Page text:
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Mardi Gras Unease in the Big Easy
Words by Julian Drury
Image by Gretchen Gales
When one thinks of New Orleans, Mardi Gras is perhaps the first phrase that comes to mind. Carnival season has come to define New Orleans more than anything else. Millions of people flock to the city every year to take part in the festivities. For the tourists that visit New Orleans for Mardi Gras, nothing but excitement and revelry is said about the holiday. Many locals, however, have developed a strikingly different attitude toward Carnival season. For the locals of New Orleans, Mardi Gras is not a period where the good times roll. Rather, it is a season of unease and exhaustion.
Whenever parade season begins, I often roll my eyes. This is a shame. It is hard for me and many others to enjoy the days of partying. These parades are well done to be fair. The colorful bands, floats tossing parade fodder and beads, the music and food, all are great to partake it. That is, if you have the time, money, or convenience to participate. More often then not, the main benefactors of these parades and parties are tourists. Mardi Gras, these days, is associated mainly with tourism by the locals.
New Orleans’ economy is dominated by tourism. Due to this, the main job market in the city is the service and hospitality industry. Bars, restaurants, and hotels are the main job providers for the locals. These jobs are plentiful yet have mixed records on what the workers earn. Some of these establishments try and pay their workers well and offer them benefits. Other places don’t, however. There are no laws or regulations that require employers to give workers a living wage in the city or state.
The minimum wage in New Orleans is still $7.25 an hour, the federally mandated minimum wage that’s been in place since 2007. Despite the record number of tourists and profits that pour into the service industry, their workers haven’t gotten a raise in almost 12 years. Servers and bartenders make way less per hour, around $2.15 an hour. That is based on their main source of income being tips. Yet, anyone who’s worked in the service industry as a server or bartender will tell you, tips are not a stable source of income. Certain times of year can be very busy, and workers making decent tips. During certain months, in the summer, business slows down. This also means that tips slow down. During Mardi Gras, however, money can be quite good. Servers and bartenders can make great tips, and hourly workers can make good hours due to the high volume of business. There’s a catch: they’re working ALL THE TIME.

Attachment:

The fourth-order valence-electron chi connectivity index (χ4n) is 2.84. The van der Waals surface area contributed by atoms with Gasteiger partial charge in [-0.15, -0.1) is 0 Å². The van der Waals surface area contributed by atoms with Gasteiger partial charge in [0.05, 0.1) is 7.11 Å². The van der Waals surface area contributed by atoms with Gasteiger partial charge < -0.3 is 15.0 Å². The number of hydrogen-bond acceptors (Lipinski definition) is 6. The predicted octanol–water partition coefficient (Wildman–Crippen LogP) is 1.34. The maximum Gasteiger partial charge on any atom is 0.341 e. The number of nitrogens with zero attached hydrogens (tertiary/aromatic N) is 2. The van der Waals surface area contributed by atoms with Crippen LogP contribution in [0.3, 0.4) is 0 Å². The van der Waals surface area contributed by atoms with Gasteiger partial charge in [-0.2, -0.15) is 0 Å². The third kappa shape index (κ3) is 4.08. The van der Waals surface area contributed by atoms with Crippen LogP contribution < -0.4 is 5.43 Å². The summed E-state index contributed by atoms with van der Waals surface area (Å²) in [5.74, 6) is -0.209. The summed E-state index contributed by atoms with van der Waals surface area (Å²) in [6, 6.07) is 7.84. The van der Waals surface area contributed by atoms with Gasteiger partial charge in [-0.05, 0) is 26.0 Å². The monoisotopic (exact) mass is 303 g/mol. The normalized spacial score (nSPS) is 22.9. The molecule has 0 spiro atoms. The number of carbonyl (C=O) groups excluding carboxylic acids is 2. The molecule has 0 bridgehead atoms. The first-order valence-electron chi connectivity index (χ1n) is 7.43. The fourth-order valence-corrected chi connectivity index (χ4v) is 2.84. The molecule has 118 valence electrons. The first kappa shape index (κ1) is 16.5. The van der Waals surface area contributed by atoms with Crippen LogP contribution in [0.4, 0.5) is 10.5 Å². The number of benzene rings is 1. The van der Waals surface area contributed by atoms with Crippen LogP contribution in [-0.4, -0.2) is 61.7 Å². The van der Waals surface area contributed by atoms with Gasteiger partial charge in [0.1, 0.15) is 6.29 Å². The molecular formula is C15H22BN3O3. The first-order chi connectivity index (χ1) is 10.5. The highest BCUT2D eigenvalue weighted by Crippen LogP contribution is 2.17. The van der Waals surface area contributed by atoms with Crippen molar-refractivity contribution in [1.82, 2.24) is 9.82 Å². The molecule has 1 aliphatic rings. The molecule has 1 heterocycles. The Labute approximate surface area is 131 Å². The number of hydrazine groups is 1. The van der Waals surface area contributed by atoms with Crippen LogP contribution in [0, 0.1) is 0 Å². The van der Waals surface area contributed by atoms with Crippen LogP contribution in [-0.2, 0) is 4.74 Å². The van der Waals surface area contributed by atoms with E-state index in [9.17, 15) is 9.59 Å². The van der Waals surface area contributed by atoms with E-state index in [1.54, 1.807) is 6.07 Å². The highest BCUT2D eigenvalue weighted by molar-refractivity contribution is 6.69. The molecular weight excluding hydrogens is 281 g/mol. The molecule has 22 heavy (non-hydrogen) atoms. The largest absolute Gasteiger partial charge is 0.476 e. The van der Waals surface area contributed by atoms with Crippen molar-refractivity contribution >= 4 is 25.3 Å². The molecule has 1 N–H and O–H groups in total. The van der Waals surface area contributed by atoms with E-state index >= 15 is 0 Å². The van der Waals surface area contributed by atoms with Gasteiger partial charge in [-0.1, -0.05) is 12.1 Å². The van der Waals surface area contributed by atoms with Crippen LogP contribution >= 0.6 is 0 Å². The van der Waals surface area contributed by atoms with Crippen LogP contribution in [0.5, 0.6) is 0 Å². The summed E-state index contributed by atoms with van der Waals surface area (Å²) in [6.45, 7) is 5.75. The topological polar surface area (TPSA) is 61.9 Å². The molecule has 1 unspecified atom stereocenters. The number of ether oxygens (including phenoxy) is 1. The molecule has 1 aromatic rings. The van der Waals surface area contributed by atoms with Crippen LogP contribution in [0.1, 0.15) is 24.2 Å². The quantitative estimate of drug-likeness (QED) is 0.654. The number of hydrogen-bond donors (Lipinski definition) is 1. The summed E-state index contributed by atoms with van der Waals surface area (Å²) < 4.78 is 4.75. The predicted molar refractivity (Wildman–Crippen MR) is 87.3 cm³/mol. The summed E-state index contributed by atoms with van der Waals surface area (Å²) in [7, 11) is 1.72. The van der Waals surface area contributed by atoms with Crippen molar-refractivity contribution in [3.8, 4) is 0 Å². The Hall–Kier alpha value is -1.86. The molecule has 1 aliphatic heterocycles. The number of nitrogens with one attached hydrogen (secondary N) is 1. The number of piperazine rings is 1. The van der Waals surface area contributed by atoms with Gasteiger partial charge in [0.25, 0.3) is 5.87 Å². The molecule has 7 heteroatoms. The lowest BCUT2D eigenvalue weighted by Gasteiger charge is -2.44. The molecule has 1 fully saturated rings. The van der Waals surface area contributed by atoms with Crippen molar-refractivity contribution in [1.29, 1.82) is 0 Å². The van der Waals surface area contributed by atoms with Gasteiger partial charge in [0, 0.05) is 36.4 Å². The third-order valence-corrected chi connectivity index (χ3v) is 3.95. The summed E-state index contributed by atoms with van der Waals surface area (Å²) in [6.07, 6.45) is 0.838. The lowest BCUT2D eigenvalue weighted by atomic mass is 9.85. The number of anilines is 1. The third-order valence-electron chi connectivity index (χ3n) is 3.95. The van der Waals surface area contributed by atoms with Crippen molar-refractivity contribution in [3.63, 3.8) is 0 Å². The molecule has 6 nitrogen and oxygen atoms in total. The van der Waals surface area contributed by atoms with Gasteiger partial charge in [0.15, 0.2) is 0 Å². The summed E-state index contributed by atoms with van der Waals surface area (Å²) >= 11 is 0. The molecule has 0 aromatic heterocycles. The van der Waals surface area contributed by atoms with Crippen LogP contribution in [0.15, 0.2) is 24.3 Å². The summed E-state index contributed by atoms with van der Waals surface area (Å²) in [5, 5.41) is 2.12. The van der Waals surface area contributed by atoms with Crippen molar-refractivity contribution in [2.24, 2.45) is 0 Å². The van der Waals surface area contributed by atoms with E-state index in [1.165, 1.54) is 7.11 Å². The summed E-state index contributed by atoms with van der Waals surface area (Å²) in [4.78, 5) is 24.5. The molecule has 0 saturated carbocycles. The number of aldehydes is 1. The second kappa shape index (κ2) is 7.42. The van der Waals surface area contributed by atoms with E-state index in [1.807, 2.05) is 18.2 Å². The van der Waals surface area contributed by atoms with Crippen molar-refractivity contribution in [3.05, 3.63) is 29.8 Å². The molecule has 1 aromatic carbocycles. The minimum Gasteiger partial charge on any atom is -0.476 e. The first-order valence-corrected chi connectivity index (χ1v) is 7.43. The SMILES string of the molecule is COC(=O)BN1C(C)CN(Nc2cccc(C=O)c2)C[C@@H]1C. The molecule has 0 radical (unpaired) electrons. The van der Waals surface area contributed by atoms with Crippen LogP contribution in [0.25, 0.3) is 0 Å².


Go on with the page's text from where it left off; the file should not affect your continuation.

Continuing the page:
The volume of tourists coming to New Orleans during Mardi Gras is enormous. In 2017 alone, some 18 million tourists visited New Orleans. Millions of that number visited specifically around Mardi Gras time. Because of that high volume of people, the service industry finds itself incredibly busy and sometimes strained of resources. Servers, bartenders, cooks, and hotel staff will be working very long hours to accommodate the tourist traffic. Despite the amount of revenue the city makes from tourism, the working poor in New Orleans don’t often share in that prosperity. This can be good for earning a paycheck. Yet, this often leads to overwork and exhaustion. Working long, erratic, hours as well as being exhausted from that work inhibits these workers from enjoying the same festivities that they’re working to perfect.
Cost of living in New Orleans is also high, as compared to what most of its workers earn. Many locals are being priced out of their old neighborhoods. Rents can easily run 1,000 a month for a one-bedroom shotgun apartment. This may not sound like much to other, larger, cities. But since the wages in New Orleans are low by comparison, this is problematic. This condition forces the service workers to work as much as they can to pay their bills. Mardi Gras is an essential time of year for that work. This has left many locals unable to attend the parades, or to enjoy them to their full extent. This makes Mardi Gras an exhausting time of year, without a lot of time to enjoy the parades and parties that the tourists can.